On April 1, I attended the Sayville school board's public forum on the 2014-15 school budget.
The meeting started with a litany from the board of how the state has cheated Sayville out of its fair share of funds and that the problem is revenue, not the district's spending.
Then 10 of the most successful Sayville High School seniors spoke about what a wonderful experience they've had. While these students were exceptional, this was not the appropriate forum for their accolades.
The final portion of the meeting was supposed to be an opportunity for residents to address the board. But the microphone was monopolized by about 20 to 30 more students extolling the merits of their arts and music programs. They pleaded with taxpayers to pass the budget.
The budget asks for an increase of $2 million, and of this amount, $1.65 million is for salaries and benefits. Residents were never given the chance to have their say, and instead, the school board orchestrated a dramatic presentation by students.
The school board members need to learn what is obvious to most of us business owners and residents: The contracts awarded to our teachers when money was flowing cannot be sustained now. We cannot afford the current taxes, much less increases. As a small-business owner, when I can't afford something, I do without it. Because of these oppressive tax increases every year, we are doing without a lot!
Louis P. Fenech Jr., Sayville
Pro-vaccine effort eradicating polio
India is free of polio after three years with no new cases, and polio worldwide is down 99 percent. This is great news. Thanks to polio vaccination, 5 million people who otherwise might have been paralyzed are able to walk. Never before has the world been this close to eradicating polio.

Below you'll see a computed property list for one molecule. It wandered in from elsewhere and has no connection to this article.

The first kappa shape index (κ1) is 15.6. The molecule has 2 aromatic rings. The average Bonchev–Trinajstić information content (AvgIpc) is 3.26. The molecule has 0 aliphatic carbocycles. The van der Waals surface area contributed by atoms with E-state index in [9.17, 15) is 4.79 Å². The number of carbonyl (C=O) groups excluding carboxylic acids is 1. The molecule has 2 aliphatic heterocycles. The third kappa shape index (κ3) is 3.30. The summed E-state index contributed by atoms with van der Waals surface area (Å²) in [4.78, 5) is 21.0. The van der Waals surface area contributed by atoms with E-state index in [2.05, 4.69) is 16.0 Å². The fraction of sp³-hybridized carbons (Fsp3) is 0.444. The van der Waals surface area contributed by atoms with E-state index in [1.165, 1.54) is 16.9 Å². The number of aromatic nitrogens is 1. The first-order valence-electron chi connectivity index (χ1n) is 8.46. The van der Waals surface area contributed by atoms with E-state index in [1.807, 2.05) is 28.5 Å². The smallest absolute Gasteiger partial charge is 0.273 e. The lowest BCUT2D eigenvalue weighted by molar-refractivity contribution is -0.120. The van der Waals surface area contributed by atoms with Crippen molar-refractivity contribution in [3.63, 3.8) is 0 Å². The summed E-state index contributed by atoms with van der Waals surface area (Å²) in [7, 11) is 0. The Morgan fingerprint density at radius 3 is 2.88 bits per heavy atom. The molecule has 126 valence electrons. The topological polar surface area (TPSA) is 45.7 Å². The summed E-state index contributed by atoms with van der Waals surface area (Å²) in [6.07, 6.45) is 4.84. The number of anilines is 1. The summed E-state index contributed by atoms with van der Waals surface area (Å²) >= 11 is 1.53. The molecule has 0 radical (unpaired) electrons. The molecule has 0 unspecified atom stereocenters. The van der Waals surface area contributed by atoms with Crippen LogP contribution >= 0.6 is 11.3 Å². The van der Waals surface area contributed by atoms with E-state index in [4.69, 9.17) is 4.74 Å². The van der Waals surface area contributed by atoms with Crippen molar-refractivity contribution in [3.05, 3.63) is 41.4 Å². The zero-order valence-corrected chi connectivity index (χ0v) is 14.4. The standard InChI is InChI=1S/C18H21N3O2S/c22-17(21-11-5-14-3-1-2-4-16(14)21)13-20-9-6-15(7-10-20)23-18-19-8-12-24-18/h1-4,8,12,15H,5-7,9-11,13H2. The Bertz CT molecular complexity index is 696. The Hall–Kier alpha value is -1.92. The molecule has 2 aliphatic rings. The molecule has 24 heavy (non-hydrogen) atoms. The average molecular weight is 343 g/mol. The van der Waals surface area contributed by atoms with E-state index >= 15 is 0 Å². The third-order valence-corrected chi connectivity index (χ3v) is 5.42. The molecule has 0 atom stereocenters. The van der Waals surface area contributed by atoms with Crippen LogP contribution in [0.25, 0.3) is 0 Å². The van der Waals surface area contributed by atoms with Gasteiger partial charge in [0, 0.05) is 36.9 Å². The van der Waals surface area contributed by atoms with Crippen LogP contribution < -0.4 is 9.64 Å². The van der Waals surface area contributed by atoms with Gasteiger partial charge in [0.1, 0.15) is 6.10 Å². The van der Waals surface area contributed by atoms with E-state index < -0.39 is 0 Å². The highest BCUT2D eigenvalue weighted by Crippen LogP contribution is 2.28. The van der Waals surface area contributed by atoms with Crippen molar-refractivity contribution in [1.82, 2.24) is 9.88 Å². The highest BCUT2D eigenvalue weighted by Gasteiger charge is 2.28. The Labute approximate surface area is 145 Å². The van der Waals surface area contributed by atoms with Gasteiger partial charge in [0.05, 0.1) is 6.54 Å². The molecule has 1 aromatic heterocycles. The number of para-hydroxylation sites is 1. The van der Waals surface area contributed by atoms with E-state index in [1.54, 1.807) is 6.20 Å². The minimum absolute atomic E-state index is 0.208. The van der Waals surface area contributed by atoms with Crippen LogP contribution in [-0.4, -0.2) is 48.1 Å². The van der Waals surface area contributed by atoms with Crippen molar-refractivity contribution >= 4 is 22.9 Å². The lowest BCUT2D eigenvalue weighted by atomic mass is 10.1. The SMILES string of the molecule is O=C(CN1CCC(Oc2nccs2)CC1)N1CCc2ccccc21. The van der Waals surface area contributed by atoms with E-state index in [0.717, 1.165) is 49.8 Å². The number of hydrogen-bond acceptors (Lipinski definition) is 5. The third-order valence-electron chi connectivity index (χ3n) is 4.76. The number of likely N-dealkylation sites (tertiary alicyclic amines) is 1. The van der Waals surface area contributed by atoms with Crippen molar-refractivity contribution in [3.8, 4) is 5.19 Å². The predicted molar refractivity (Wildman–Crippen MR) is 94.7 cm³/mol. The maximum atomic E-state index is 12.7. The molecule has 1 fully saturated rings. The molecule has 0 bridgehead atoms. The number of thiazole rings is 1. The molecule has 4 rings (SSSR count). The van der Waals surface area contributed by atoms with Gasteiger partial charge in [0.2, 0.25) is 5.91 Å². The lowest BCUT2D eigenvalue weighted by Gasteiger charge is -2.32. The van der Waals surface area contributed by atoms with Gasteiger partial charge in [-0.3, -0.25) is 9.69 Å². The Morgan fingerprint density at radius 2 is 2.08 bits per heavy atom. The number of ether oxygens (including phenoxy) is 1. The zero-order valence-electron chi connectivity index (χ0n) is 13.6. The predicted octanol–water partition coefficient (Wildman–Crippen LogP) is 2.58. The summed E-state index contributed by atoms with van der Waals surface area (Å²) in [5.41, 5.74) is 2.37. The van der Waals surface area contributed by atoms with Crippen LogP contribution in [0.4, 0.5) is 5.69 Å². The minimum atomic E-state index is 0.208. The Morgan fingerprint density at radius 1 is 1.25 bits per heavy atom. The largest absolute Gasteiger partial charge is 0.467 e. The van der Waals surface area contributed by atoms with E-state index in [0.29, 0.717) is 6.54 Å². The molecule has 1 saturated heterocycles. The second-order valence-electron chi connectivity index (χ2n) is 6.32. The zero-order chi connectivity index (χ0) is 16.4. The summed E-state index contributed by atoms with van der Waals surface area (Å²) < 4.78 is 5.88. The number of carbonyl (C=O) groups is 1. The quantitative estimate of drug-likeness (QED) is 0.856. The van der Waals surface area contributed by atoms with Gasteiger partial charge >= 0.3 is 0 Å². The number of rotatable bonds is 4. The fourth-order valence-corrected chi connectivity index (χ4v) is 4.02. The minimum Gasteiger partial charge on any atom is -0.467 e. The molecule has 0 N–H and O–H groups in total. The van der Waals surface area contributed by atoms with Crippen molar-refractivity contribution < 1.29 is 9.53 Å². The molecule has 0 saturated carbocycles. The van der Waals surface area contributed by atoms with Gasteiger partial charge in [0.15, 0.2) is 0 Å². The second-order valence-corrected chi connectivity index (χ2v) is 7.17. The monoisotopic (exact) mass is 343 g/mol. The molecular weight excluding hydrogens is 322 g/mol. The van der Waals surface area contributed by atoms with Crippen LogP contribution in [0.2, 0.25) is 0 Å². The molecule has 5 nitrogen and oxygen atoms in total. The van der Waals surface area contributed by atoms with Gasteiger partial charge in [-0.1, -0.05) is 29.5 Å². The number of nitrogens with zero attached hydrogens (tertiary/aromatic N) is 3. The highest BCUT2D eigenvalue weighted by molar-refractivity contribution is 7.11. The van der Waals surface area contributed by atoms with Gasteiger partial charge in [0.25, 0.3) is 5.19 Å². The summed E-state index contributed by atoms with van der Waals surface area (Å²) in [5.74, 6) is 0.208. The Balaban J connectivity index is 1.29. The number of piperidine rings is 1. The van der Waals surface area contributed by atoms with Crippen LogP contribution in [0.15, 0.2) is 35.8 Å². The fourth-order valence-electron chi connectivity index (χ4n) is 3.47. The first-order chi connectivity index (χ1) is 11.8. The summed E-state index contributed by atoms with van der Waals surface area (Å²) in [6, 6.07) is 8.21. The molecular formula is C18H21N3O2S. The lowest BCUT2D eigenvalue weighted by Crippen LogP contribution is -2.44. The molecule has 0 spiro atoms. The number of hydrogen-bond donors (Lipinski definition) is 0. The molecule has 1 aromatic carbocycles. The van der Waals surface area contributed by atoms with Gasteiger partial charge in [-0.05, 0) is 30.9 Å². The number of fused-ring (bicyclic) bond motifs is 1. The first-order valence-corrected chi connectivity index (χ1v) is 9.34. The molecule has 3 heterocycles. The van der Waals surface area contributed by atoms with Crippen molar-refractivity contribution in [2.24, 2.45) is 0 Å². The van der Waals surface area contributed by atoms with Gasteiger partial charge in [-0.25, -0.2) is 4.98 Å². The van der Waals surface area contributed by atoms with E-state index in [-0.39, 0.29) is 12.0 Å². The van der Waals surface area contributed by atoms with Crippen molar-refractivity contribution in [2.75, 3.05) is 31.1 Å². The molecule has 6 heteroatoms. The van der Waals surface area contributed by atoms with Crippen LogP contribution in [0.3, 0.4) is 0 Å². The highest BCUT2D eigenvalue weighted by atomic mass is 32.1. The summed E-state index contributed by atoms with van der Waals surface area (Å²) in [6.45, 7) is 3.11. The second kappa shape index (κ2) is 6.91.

This is the motivation we need to continue our efforts to eliminate polio in the last three remaining countries: Nigeria, Pakistan and Afghanistan. But to get the last 1 percent of the poliovirus, we Americans need to step in.
Shot@Life is a national movement to educate, connect and empower Americans to champion vaccines, and we are strengthening the call to action for this global cause. In supporting global immunization initiatives, we protect our own children from disease.
Editor's note: The writer is a registered nurse and a member of the United Nations Foundation's Shot@Life campaign.
Ugly poles scar Port Washington
Your editorial "Paying to bury power lines" [March 28], concerning PSEG Long Island installing 85-foot utility poles in Port Washington and 62-foot poles in East Hampton,, states that the only legitimate justification for burying lines "is aesthetics."
Well, aesthetics is exactly why so many residents oppose the poles! Overhead lines have been tolerated for years on Port Washington Boulevard, the main entrance to Port Washington. However, these gigantic new poles have crossed the line from tolerable to outrageous. As you enter Port Washington, they are lined up like sentinels of ugliness before our lovely community.
You fail to mention that this installation was made without community knowledge or any opportunity to question the need for the poles. Are there other solutions or possible locations? PSEG claims this is the best alternative, but it did not give the community an opportunity to make an independent assessment.
PSEG claims that using a path along the railroad tracks is not feasible because access for repairs is difficult. We never had a chance to contest that finding or consider its validity. This plan was initiated to suit the interests and convenience of PSEG.
Joseph Bellon, Port Washington
One nursing home that works well
In response to your coverage of nursing home oversight, sparked by the Medford Multicare Center for Living lawsuit ["Lax oversight of nursing homes," Editorial, March 21], I wish to provide some perspective.
I was a resident of the Cold Spring Hills Center for Nursing & Rehabilitation in Woodbury. This center was included in a state Department of Health list for having the most deficiencies between 2010 and 2013. This facility should not be on that list by any means.
I was admitted a year ago with no motor skills and little hope of recovery or returning home. The physical and occupational therapists, and the entire clinical and administrative staff, blessed me with their relentless optimism, inspiration, caring and compassion. Recently, I returned home to live independently again.
Irwin Reich, Hicksville